Website Translation – Go Global to Go Local
It’s just a translation of your website, easy, right?
Not so quick. Localizing your company’s website is much more than website translation. You could go with Google Translate and offer up your website in 40+ languages, but if you want to really reach your customer, quality language translation and localization is essential. Here are some quick tips to make your website translation project successful and pain free.
Whether you’re just starting to think about website translation or already have multilingual website localization experience, here are a few tips to help you go global to go local.
Pick your languages
Did you know there are over 7000 spoken languages across the globe? Likely your customers don’t speak all of those languages, but do you know what languages they do speak? Customers can’t buy what they can’t read so it’s up to you to decide what customers you are going to sell to.
Often times budgets only allow for a language or two to get started – you don’t need to start your website translation project with a bunch of languages at once. Carefully select the languages that best fit your customer and strategically target them.
Create a style guide
Style guides, sometimes called brand guides, must be created to guide the website translation process. The style guide is considered your overall strategy and will help the translation team better understand how you present your products and services to your customers. Translators need to understand how you present yourself to clients so they can appropriately translate messaging and the style guide you create is essential.
Know your brand
Your brand is your brand, regardless of where in the world you are. When you localize your website, it is important to communicate your brand to the translation team so they know how you want to present yourself to the world. Your translation team will lean on your brand knowledge and your style guide to understand the in’s and out’s of who you are.
When in doubt, simplify. Customers will be able to connect with you easier when jokes, slogans and cultural puns are left out. Industry specific terminology is essential to get right, however. Your translation team will appreciate working from a glossary that you create highlighting any terminology specific to your products and services. This glossary should be embedded in your style guide and will help the translation team understand your brand.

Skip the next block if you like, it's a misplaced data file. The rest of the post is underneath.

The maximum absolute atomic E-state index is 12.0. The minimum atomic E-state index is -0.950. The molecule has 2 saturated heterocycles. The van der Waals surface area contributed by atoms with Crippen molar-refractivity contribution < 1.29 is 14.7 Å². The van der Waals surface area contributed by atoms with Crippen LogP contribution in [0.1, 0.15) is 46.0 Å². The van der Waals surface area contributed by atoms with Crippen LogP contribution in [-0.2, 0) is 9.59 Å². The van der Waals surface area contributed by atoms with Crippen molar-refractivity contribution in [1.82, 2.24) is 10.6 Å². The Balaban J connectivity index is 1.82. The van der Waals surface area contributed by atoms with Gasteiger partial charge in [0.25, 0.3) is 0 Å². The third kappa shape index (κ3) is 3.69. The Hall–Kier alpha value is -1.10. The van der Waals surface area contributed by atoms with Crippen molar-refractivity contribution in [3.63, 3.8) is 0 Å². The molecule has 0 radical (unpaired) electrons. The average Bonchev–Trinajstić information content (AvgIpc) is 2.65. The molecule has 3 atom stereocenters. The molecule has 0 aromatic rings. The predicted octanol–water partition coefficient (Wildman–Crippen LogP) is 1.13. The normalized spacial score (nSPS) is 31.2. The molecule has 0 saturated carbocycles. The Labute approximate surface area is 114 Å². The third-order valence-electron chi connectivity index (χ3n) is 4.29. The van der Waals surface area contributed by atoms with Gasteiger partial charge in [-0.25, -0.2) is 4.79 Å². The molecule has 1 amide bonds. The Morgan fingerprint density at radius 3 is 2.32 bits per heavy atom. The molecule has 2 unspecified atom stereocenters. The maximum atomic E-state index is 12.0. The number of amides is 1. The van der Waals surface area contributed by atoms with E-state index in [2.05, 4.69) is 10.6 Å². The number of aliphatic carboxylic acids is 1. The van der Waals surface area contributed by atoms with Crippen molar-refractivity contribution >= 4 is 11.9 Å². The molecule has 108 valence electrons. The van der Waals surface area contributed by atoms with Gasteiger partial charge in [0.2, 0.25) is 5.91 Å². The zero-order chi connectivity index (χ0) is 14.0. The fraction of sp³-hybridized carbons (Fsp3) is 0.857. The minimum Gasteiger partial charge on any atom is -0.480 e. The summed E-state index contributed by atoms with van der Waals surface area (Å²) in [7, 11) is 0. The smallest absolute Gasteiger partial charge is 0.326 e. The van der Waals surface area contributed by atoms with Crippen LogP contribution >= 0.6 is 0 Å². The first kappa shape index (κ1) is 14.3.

Don’t forget images
Images are necessary on every website. The average reader will give your content a 6 second or less attention span and will move on if there aren’t images to help grab their attention. However, images embedded with content need to be translated also during the website translation process. The translation team will need to original source files in order to change the working on the images. Likely you’ll need to work with your design team to get those files.
Also, don’t forget audio and video files
Websites often contain a lot of audio and video files. These multimedia files must also be considered during the website translation process and require either voice over or subtitling. Your translation team will be able to help you decide which method is most appropriate for your target market.
Something very simple that is often missed with localized websites is your company’s contact information – phone numbers and physical and email addresses. Be sure to double-check that your telephone numbers and addresses are correct for each of your localized websites and that the right contact person or department is associated with the localized website.
Legalese … read the small print!
Just like languages, each country has its own set of quirks and legalese should not be overlooked. Legalities need to be paid attention to when translating your website – this is no time to forget to read the small print! Some country’s privacy laws don’t allow you to collect visitor data while others don’t allow you to advertise negatively or competitively on your own website. Now is the time to look into the legality avoid potential legal issues.
Coding and other tech stuff
It’s important to check with your website development team to make sure that your website is set up for the global marketplace. Translation will allow your customers to interact with you, but they won’t be able to do so if your website doesn’t work in their corner of the world. Unicode is the universally adopted encoding system and will help remove the need to track encoding when storing, ensure readability, and ease your future translation processes. It’s also a best practice to separate your coding from your translatable text to avoid confusion when translating your website.
Last but not least – get found!
You need to set up your website with the correct search engine optimization settings so that your clients – wherever they are – can easily find you.
Ready to get started? Contact INGCO International’s expert website translation team now!